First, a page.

About the best thing that can be said for the NCAA's performance in court these past few weeks is that it could have been worse. The mothership has a pretty great summation of all of the major arguments in the O'Bannon case, and their unofficial scorebook has this one going 3-1 for the Plaintiffs, and they seemed to spot the NCAA the one out of pity.
The NCAA economic expert conceded that the NCAA was a cartel, although it was one that did good things. Rubinfield was forced to create a distinction between the terms "cartel" and "classic cartel" in order to argue that the NCAA's restraint on trade is justified. He even conceded the restraint exists. The judge's response was to crack jokes at Rubinfield's expense.
Let that be your sign that things weren't going well. When your argument is "sure, we're a cartel, but not a bad cartel," you have lost your way as a witness. Rubinfield really had no other option, as it seems he has previously called the NCAA in cartel outside of these proceedings. Great expert witness selection there, guys.
In fact, the biggest damage to the NCAA's case was not done by the Plaintiffs, but by their own witnesses. Jim Delany testified that the NCAA is currently stressing athletics over academics which is the Plaintiffs' argument, not the NCAA's. Putting Texas women's AD Chris Plonsky on the stand allowed the Plaintiffs to introduce damning emails about commercially exploiting athletes.
Again, why on earth did the NCAA put these people on the stand? They had to know about Plonsky's emails, and the only way they could get in was by putting Plonsky on the stand. So nice of you to help out the other side's case.
But all is not lost for the NCAA, because the one thing that did go right is one of the key arguments of not just this case, but any antitrust case. Antitrust cases usually comes down to which side's definition of the market wins out. A broad definition usually helps the Defendant and a narrow one usually helps the Plaintiffs. The Plaintiffs in O'Bannon decided on the novel theory of a completely incoherent definition of the market. Even on the trial's last day, the judge seemed confused on whether the athletes were buyers or sellers in the market, and the Plaintiffs helpfully answered that they were both.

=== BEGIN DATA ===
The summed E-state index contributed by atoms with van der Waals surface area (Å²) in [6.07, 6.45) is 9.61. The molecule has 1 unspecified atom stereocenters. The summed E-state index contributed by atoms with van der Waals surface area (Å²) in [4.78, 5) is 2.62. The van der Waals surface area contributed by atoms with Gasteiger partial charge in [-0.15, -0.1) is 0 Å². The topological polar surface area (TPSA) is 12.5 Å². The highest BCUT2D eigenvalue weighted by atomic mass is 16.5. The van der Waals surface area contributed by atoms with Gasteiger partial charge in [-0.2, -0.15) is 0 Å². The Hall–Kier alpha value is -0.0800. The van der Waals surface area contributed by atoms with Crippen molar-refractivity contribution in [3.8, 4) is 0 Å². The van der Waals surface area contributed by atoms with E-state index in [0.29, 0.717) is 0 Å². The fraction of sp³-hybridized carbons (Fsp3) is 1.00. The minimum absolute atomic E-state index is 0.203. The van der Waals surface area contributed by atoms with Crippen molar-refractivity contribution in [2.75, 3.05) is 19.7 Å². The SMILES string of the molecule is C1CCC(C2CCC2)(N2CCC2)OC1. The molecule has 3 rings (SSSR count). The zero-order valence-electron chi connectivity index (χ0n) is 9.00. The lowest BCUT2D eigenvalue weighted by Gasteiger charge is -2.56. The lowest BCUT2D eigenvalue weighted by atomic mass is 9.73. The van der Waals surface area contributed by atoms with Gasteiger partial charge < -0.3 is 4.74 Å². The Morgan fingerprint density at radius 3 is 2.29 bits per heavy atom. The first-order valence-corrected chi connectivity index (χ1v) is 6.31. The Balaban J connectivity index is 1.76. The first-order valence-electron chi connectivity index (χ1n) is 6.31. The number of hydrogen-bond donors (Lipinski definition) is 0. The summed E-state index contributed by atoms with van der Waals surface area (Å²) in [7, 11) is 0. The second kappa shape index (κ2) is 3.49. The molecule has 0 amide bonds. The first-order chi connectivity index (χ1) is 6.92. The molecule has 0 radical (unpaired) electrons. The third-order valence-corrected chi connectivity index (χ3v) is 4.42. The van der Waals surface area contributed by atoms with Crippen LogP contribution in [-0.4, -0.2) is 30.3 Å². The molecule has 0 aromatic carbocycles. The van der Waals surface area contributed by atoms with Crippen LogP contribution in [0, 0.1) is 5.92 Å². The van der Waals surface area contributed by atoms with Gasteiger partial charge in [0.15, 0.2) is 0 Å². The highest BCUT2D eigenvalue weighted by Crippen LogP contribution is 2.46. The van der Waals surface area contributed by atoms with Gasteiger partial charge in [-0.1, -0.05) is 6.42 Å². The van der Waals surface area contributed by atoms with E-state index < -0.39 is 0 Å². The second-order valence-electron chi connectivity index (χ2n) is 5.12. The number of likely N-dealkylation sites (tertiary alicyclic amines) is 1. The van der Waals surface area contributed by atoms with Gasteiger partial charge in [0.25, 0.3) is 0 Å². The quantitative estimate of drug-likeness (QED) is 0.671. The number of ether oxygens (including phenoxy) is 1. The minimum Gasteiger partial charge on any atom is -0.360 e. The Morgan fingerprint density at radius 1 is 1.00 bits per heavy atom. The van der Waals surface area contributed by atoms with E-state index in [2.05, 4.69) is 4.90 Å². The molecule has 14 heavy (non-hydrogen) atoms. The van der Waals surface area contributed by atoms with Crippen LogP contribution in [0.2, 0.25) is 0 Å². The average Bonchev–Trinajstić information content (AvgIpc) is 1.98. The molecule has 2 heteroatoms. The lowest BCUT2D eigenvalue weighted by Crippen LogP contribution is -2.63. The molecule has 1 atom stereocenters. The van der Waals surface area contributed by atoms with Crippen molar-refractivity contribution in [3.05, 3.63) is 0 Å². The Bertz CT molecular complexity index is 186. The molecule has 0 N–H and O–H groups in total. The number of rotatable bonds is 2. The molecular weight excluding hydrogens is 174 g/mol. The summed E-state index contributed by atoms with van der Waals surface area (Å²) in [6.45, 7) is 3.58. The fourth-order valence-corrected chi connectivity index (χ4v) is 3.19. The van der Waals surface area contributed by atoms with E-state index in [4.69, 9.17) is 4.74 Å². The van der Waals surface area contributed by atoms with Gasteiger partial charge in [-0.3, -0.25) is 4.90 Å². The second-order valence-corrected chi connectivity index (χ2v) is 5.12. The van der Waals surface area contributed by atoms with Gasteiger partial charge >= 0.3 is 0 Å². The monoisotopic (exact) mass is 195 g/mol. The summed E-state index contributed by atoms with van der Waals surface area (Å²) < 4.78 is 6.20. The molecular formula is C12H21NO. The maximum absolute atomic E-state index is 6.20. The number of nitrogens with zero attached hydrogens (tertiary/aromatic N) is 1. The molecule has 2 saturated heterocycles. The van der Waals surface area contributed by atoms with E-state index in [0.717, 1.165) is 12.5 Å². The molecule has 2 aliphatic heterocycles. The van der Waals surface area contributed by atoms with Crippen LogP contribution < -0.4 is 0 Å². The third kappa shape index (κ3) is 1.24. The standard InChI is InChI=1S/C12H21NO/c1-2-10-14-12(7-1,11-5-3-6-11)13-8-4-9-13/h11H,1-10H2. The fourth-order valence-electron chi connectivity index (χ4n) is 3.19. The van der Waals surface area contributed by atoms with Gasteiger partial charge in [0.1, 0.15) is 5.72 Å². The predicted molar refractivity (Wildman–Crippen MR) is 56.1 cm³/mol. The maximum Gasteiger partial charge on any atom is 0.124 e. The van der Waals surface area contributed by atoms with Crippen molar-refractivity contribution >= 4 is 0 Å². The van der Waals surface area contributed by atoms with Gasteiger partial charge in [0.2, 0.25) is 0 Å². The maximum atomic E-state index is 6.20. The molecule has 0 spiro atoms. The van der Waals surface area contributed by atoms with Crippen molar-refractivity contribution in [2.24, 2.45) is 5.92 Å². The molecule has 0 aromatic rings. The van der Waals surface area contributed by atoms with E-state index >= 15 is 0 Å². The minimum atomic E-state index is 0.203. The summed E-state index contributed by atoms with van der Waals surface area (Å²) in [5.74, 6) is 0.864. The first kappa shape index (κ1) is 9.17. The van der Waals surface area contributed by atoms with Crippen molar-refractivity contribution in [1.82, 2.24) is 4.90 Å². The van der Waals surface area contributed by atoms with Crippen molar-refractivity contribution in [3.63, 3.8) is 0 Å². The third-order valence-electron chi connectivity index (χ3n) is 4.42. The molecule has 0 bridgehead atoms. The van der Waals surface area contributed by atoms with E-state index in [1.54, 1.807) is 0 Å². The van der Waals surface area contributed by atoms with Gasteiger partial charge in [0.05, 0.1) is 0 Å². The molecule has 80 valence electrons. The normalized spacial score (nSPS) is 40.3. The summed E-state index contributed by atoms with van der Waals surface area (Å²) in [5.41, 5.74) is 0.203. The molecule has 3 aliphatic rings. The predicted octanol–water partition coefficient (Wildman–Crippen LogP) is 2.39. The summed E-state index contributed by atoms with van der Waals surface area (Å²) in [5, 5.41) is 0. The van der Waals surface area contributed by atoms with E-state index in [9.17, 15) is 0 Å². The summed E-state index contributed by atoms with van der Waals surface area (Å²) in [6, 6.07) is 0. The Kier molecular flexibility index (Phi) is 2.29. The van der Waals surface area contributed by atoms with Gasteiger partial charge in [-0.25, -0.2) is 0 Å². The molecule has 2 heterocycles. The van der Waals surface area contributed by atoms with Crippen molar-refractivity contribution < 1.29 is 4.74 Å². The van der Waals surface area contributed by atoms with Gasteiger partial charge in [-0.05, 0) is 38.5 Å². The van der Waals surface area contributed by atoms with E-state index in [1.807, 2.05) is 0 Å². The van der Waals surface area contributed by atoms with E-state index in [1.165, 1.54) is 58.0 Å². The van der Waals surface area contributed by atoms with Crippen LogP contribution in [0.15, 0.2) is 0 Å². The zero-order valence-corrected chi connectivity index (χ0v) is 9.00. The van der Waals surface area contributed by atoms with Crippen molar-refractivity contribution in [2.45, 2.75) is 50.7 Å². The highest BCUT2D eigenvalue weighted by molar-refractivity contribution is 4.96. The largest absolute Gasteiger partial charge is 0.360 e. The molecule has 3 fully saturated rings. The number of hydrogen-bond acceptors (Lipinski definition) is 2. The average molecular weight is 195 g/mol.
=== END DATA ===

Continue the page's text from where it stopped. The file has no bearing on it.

If the NCAA manages to win this case, which is highly doubtful at this point, it will be because their seemingly insane argument that "there is no market for player name/image/license rights" actually carries the day. Who knew that all of those boosters and autograph hounds were throwing money after a product that does not exist?
The biggest question is where do we go from here? In the immediate sense, it's the appellate courts. There's been plenty of twitter speculation that the NCAA is just trying to set up their appeal. While I agree that the loser at trial will certainly appeal, the idea that the NCAA would sabotage the record just so they could argue their case before one of the most politically liberal appellate courts in the nation strikes me as a misguided strategy.
Besides, an appeal is just a holding action. There's a whole host of lawsuits coming down the pike, and this is just the tip of the spear. The NCAA does not need to be defending itself on multiple fronts. A win in O'Bannon would help immeasurably in the other suits, particularly Kessler.
The next step, in a more global sense, is that some sort of reform and reorganization is coming. I have no idea what it will look like, nor does anyone else. But the NCAA would be well-advised to start thinking about what they want the new collegiate sports model to look like, rather than clinging to the old one. There is still time for the NCAA to have a large voice in how a new system would look, but the longer they simply dig in their heels and try and protect a system that is crumbling around them, the more likely it is that someone like the courts will simply impose a new system on them.
That, frankly, would be a disaster for all parties involved.
Judge Wilken won't make a ruling until August at least, but that's just one small moment in the larger battle taking place over amateurism. The siege of the NCAA is not going to stop or even slow down regardless of what this court says. The NCAA can either further retreat into the castle keep to try and outlast the siege, or they can sit down and come up with a settlement that works for all parties, including college sports fans.
Change is coming, it is up to the NCAA whether they will own that change or have it imposed upon them. I have faith that the NCAA is full of passionate people who do care deeply about college sports and the athletes. It is up to those people to find a compromise solution.
So here's the deal. Reformers need to stop demonizing the NCAA and start offering practical solutions that everyone can live with. Emmert's an easy target, but he's not a Bond villain. More progress can be made with co-operation rather than conflict. On the other hand, the supporters of the status quo have to recognize some sort of change is coming, whether they like it or not. We note your displeasure, but that bridge has been crossed. It's time to come to the table and preserve the things worth preserving. College football in 2014 is different than it was in 1984 just as 1984 was different from 1954. Change is constant.
Everyone in this debate loves college sports, and that gets lost in the heat of battle. This isn't about scoring points or demonizing your opponents. This is about the very future of college sports, and what it will look like in this century.
It's not too late for all parties to come to the table and work out a great, healthy future for all. But time is running out. If we can't solve this ourselves, someone who doesn't care about college sports, or worse yet, Congress, will come up with their own solution. It's time to actually start working towards that solution.
The war is hopefully over, let's work on the peace.